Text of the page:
DR. DARRELL RIGEL: We as dermatologists are seeing more and more of this because melanoma rates are skyrocketing. One of the things we recommend, on your birthday, have your birthday suit examined. If you do that on a regular basis once a year, you’ll catch most of these when it’s still early and basically treatable.
RAY SUAREZ: Now, you say the rates have been skyrocketing. What could be some of the push factors that are making that rate grow so quickly?
DR. DARRELL RIGEL: Well, we’re not really sure why they’re expanding so rapidly. Melanoma is increasing faster than any other cancer in the United States right now. In fact it’s one of the few cancers that’s still increasing. We do know that the fairer skinned you are, the lighter your eyes, the lighter your hair the more easily you sunburn, the greater your risk for melanoma but anybody with any skin type can get it. The sun you get when you’re younger, as a child, teenager, adolescent or adult increases your risk especially if you’ve been sunburned. There is recently a study that has come out that suggested our servicemen who served in the South Pacific in World W II, if they were POW’s had three 1/2 times of chance of getting melanoma later in life compared to if they served there and were not POW’s. We wonder if with Senator McCain that might have contributed to some of his risk.
RAY SUAREZ: Let’s talk specifically about the treatment of senator McCain. In the diagnostic workup, he had various body scans and x-rays looking for evidence that the melanoma had spread. Are these usually conclusive?
DR. DARRELL RIGEL: Well, as with any test, having a negative result is better than ape positive result. The problem with these types of scans with melanoma, especially when it’s relatively early is the tumor could have spread but not yet been detected. I’m sure we all hope that the test in fact is negative but all we can say at this point is that nothing was detected by the test.
RAY SUAREZ: So what kind of follow-up would be done in a case of this kind?
DR. DARRELL RIGEL: Well, it appears from the report today that he had two new melanomas. It wasn’t the one from his back that had spread. The one on his arm was basically what’s called an insitu melanoma in place meaning it has not spread. The one on his temple, they mentioned he has to have his lymph nodes examined nearby on his neck. That is the sign that it is not an early melanoma and has a chance of having spread. So I think we really have to wait to see when the results are in on the lymph nodes as to what his chances will be.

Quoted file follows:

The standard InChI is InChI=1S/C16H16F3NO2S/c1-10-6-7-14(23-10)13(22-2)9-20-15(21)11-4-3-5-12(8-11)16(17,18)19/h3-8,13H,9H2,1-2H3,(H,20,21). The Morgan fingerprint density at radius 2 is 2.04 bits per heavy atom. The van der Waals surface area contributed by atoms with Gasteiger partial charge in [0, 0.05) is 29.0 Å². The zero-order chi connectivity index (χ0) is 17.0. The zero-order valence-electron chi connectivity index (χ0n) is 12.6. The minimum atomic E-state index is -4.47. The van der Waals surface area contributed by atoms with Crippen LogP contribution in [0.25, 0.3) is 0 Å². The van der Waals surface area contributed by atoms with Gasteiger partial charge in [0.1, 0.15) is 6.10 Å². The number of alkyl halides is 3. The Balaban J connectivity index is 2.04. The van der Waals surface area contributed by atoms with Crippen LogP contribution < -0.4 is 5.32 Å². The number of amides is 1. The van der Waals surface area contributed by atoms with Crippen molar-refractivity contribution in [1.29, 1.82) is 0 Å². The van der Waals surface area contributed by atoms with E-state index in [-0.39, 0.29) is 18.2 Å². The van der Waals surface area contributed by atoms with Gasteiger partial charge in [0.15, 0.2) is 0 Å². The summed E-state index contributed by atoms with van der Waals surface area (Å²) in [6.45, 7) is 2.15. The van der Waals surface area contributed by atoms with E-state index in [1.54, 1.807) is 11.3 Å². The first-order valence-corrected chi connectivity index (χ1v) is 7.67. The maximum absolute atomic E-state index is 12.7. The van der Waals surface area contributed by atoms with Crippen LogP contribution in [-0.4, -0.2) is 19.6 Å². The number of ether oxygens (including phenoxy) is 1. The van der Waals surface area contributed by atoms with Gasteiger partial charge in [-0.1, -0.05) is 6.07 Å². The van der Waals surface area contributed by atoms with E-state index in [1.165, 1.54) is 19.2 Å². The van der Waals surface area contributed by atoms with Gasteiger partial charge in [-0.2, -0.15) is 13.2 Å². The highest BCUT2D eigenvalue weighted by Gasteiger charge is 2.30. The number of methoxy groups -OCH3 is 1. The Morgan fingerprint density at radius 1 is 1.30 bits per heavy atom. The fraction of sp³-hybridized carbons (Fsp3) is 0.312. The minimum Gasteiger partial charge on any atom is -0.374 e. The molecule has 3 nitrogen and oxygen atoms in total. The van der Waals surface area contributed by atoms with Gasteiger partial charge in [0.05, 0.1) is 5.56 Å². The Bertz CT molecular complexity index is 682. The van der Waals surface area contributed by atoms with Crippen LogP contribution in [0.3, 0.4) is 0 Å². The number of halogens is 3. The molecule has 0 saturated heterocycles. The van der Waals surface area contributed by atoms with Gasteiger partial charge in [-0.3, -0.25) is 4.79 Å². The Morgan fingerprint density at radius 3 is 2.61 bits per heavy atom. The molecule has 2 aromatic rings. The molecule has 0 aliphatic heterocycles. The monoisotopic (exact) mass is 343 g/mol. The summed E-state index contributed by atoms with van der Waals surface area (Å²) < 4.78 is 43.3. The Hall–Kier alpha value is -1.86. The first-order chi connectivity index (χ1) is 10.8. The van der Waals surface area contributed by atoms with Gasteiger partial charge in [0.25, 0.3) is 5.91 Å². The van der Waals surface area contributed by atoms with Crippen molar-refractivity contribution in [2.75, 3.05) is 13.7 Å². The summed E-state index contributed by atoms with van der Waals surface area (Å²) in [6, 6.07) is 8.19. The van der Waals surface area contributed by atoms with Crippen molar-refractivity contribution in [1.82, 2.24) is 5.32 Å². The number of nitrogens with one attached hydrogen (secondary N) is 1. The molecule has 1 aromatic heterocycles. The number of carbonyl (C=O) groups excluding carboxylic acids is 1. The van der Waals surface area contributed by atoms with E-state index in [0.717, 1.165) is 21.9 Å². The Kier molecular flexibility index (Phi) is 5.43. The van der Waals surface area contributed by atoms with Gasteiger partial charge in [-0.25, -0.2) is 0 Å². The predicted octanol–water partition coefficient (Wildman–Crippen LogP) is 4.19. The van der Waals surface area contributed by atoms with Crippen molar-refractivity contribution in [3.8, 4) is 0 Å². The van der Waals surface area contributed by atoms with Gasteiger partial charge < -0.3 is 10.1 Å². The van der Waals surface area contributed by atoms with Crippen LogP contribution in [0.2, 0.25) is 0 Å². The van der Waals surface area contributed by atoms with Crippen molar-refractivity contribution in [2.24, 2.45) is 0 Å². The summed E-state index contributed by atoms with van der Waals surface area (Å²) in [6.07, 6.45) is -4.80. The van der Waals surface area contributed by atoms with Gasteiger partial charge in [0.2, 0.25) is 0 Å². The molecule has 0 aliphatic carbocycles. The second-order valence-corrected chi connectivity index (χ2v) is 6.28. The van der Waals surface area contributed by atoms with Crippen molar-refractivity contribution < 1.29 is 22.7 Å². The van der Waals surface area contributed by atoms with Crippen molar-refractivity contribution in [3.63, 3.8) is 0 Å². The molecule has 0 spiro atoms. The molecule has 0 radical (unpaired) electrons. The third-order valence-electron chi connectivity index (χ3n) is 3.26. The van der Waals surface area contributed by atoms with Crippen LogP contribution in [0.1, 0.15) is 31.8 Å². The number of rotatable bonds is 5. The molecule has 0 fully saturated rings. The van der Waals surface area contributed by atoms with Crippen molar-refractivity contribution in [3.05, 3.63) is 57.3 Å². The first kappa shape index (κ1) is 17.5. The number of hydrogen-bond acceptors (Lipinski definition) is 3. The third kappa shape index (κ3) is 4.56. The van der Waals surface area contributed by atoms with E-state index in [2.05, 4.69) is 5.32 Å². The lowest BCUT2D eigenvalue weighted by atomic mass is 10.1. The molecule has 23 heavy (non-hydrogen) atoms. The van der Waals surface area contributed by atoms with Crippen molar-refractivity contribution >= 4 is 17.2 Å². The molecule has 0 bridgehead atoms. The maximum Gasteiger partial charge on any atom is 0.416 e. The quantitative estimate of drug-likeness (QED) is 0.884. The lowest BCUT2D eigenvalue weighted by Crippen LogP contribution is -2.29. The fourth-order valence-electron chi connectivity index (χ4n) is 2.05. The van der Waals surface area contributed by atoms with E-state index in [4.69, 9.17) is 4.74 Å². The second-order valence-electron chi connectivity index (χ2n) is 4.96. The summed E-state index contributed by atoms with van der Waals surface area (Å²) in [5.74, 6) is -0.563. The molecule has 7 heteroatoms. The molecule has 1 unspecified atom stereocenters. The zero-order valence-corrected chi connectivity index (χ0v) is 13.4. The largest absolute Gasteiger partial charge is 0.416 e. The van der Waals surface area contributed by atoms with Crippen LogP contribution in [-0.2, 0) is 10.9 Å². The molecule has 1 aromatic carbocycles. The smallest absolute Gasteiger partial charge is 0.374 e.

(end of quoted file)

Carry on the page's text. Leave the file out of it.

RAY SUAREZ: When you use surgical intervention for melanoma as opposed to carcinoma, do doctors err on the side of caution, take a larger area, go deeper to get further under the growth just to be sure?
DR. DARRELL RIGEL: Well, I think that’s critical with melanoma. You must get the tumor out. In fact, if you don’t catch it early enough, what happens is it has spread. The horse is out of the barn, so to speak. So the trick is to take enough around it to try to get it all out hoping it has not spread beyond the area that you’re cutting out.
RAY SUAREZ: So when someone like the Senator and perhaps of a similar age in his 60s has had a diagnosis, had the surgical intervention, what kind of follow-up should be done down the road?
DR. DARRELL RIGEL: Well, the first thing is to make sure that this tumor has not spread. And he needs regular scans and follow-ups to check that out. But even more importantly, once you’ve had one melanoma, the chance of getting a second one, not the first one spreading but a second one sometime in your life is about 5%, one in 20. So therefore you need to be followed for life roughly every six to 12 months, to make sure that there’s not a second one that pops up. Or if it does, it can be caught early enough.
RAY SUAREZ: You’re a dermatologist. Do you expect that a highly publicized case like this may send some of your patients heading for your doors for that birthday suit check-up who might not have otherwise come in?
DR. DARRELL RIGEL: Senator McCain said it well. He said prevention is important, early detection is important. We as dermatologists are concerned because we are seeing more and more of this problem as melanoma rates rise. The risk of an American getting skin cancer of some sort right now is one in five. One in five Americans will get skin cancer and even worse, one American dies every hour of skin cancer. That’s a startling statistic. And since most skin cancers are preventable, we hope that people will change their behaviors.
RAY SUAREZ: So the kind of publicity that companies this case is nothing but help for you.
DR. DARRELL RIGEL: Well, it’s certainly unfortunate for senator McCain, but I think if it gets the word out to the public where others will seek treatment for a suspicious mole they have on their body and seek treatment early, hopefully it will be beneficial overall.
RAY SUAREZ: Dr. Darrell Rigel, thanks a lot.
DR. DARRELL RIGEL: My pleasure.